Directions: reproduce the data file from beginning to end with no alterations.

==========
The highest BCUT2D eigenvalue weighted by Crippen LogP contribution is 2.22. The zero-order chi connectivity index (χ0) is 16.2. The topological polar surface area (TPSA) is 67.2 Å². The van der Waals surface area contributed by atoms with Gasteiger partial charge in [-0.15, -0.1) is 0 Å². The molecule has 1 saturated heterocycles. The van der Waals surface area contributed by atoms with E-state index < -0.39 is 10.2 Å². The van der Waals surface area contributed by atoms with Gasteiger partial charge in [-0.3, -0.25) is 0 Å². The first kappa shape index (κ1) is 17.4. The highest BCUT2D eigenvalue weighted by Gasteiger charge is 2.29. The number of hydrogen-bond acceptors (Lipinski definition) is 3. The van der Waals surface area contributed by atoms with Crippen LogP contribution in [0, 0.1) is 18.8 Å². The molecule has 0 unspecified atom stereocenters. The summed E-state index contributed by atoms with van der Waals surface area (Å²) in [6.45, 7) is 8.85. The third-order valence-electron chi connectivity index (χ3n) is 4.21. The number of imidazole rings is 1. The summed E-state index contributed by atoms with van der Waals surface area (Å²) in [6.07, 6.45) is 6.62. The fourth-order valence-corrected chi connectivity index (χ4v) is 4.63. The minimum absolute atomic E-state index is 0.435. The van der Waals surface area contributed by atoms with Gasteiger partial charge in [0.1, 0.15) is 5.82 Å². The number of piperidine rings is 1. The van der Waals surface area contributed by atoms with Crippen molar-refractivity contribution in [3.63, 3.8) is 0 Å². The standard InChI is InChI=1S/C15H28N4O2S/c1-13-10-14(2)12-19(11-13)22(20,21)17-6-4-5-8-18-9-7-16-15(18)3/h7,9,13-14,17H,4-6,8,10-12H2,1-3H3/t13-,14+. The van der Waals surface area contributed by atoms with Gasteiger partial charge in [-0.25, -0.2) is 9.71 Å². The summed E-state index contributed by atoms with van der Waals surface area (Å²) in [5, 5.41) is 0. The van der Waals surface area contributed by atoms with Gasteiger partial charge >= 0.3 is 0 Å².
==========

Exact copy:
The highest BCUT2D eigenvalue weighted by Crippen LogP contribution is 2.22. The zero-order chi connectivity index (χ0) is 16.2. The topological polar surface area (TPSA) is 67.2 Å². The van der Waals surface area contributed by atoms with Gasteiger partial charge in [-0.15, -0.1) is 0 Å². The molecule has 1 saturated heterocycles. The van der Waals surface area contributed by atoms with E-state index < -0.39 is 10.2 Å². The van der Waals surface area contributed by atoms with Gasteiger partial charge in [-0.3, -0.25) is 0 Å². The first kappa shape index (κ1) is 17.4. The highest BCUT2D eigenvalue weighted by Gasteiger charge is 2.29. The number of hydrogen-bond acceptors (Lipinski definition) is 3. The van der Waals surface area contributed by atoms with Crippen LogP contribution in [0, 0.1) is 18.8 Å². The molecule has 0 unspecified atom stereocenters. The summed E-state index contributed by atoms with van der Waals surface area (Å²) in [6.45, 7) is 8.85. The third-order valence-electron chi connectivity index (χ3n) is 4.21. The number of imidazole rings is 1. The summed E-state index contributed by atoms with van der Waals surface area (Å²) in [6.07, 6.45) is 6.62. The fourth-order valence-corrected chi connectivity index (χ4v) is 4.63. The minimum absolute atomic E-state index is 0.435. The van der Waals surface area contributed by atoms with Gasteiger partial charge in [0.1, 0.15) is 5.82 Å². The number of piperidine rings is 1. The van der Waals surface area contributed by atoms with Crippen molar-refractivity contribution in [3.63, 3.8) is 0 Å². The standard InChI is InChI=1S/C15H28N4O2S/c1-13-10-14(2)12-19(11-13)22(20,21)17-6-4-5-8-18-9-7-16-15(18)3/h7,9,13-14,17H,4-6,8,10-12H2,1-3H3/t13-,14+. The van der Waals surface area contributed by atoms with Gasteiger partial charge in [-0.25, -0.2) is 9.71 Å². The summed E-state index contributed by atoms with van der Waals surface area (Å²) in [5, 5.41) is 0. The van der Waals surface area contributed by atoms with Gasteiger partial charge >= 0.3 is 0 Å².